Chinese shadow banking groups are taking their pursuit of regulatory arbitrage to remote parts of the country, searching for provincial regulators who are less capable of bringing them to heel.
Multiple sources told Reuters that shadow banking groups are taking their operations to far-flung inland provinces, in order to take advantage of relative inexperience and lack of sophistication of local authorities by engaging in “regulatory swapping.”
The trend has emerged amidst China’s ongoing deleveraging campaign and crackdown on the shadow banking sector, as part of efforts to stymie systemic financial risk following a decade of credit-fuelled growth.
Beijing is intent upon cracking down even harder on shadow banking this year, with the introduction of tough new asset management regulations, and the proposed consolidation of banking and insurance authorities in order to improve regulatory coordination.
According to industry insiders, however, this toughness is only compelling shadow bankers to travel further afield to source regulatory loopholes.
Financial companies and trusts – two of China’s leading shadow banking vehicles, are teaming up with firms in remote, landlocked parts of the country such as Inner Mongolia, Gansu and Xinjiang, where the offices of the China Banking Regulatory Commission (CBRC) are staffed by personnel who are less experienced yet more willing to back local enterprise.
CBRC’s regional branches are spread around the country and still poorly coordinated, lacking a nation-wide database for all of the deals applications that the authority receives.
The regulator’s regional offices vary tremendously in resources, capabilities and strictness, with the CBRC bureau for Shanghai employing 230 employees, which is more than the 200-strong staff employed by the office for all of Hebei province.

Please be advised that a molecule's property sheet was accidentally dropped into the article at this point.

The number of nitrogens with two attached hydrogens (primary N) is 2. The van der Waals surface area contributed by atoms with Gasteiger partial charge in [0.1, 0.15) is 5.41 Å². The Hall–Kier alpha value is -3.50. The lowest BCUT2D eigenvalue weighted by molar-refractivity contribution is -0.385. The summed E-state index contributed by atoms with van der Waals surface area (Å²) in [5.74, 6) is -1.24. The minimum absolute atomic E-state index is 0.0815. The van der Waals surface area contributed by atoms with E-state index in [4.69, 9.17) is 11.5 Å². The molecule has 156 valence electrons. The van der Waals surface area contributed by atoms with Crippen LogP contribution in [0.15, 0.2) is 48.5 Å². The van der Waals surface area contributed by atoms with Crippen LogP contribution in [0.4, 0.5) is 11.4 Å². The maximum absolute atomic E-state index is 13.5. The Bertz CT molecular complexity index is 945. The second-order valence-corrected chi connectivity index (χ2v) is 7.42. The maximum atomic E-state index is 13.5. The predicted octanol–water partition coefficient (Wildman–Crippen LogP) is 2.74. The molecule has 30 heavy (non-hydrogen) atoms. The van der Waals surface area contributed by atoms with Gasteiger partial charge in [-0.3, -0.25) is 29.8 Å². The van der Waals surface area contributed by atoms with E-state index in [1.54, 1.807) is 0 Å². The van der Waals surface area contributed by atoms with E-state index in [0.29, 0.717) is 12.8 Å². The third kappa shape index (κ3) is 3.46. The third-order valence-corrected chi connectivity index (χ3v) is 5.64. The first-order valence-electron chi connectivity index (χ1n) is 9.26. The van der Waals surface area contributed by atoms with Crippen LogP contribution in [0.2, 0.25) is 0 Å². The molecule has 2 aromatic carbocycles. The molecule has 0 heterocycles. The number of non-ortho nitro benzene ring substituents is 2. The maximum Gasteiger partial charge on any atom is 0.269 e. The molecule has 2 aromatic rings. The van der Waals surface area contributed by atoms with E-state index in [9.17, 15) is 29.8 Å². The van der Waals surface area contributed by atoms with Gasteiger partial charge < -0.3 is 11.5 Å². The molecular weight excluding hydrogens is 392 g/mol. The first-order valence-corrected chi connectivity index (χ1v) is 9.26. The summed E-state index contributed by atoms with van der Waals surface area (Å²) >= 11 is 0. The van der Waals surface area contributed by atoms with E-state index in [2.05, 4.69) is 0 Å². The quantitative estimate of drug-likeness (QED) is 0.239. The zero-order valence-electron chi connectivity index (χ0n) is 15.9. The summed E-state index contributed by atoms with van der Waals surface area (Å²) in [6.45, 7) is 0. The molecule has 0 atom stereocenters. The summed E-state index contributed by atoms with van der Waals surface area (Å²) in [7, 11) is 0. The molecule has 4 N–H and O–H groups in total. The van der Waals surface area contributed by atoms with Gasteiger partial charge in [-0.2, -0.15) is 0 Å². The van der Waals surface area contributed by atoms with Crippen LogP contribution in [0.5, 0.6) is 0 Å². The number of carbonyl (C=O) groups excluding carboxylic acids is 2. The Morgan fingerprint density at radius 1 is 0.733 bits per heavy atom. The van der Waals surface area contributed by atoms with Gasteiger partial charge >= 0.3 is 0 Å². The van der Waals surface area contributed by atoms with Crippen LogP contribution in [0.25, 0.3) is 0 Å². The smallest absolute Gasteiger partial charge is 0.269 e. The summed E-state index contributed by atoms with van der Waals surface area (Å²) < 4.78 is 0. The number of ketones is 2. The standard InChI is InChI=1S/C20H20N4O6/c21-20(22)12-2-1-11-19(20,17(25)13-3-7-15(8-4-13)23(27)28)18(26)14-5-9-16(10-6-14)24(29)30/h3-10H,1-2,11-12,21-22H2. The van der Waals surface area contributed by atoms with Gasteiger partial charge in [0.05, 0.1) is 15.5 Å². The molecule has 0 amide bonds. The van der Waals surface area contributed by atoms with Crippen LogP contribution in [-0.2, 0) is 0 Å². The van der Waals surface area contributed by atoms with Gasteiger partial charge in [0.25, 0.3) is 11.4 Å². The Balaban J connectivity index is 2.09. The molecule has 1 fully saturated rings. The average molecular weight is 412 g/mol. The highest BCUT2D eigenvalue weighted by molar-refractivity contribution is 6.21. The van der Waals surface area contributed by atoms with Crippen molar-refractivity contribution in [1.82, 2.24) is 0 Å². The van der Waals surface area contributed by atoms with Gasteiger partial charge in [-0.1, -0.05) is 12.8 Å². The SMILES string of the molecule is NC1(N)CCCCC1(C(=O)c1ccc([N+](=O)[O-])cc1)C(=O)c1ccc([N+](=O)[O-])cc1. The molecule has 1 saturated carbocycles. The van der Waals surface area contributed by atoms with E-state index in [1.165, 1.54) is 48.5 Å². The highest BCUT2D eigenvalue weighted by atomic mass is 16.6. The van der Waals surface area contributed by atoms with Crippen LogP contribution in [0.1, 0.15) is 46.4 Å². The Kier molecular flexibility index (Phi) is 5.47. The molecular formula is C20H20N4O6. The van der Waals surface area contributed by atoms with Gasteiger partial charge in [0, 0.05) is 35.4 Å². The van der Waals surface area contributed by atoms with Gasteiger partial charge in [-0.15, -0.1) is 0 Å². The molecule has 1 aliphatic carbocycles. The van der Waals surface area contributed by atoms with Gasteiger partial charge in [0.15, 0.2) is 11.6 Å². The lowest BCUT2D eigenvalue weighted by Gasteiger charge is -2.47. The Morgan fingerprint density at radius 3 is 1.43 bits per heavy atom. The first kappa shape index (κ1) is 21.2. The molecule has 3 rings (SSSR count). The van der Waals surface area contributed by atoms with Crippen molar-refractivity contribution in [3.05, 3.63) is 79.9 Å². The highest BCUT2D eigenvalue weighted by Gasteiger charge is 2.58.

For this reason it’s possible for a given branch of CBRC to approve a product that has been rejected by another office.
According to the sources Ping An Trust is one example of a shadow banking operator taking advantage of the inconsistency and lax practices of local CBRC branches.
They said that Ping An uses a remote trust to submit lending documents to a local CBRC branch, providing that trust with as much as 0.003% of the deal value as payment.
Insurers are highly incentivised to engage in regulatory swapping, given that the China Insurance Regulatory Commission is considered tougher than CBRC.
The likelihood that a given financial product will obtain approval can vary depending upon its the nature of its issuer as well as regulator responsible for it.
While CIRC applies greater scrutiny to products and requiring that insurers obtain certificates for them, CBRC makes no such demand of trust firms, and doesn’t review their underlying assets.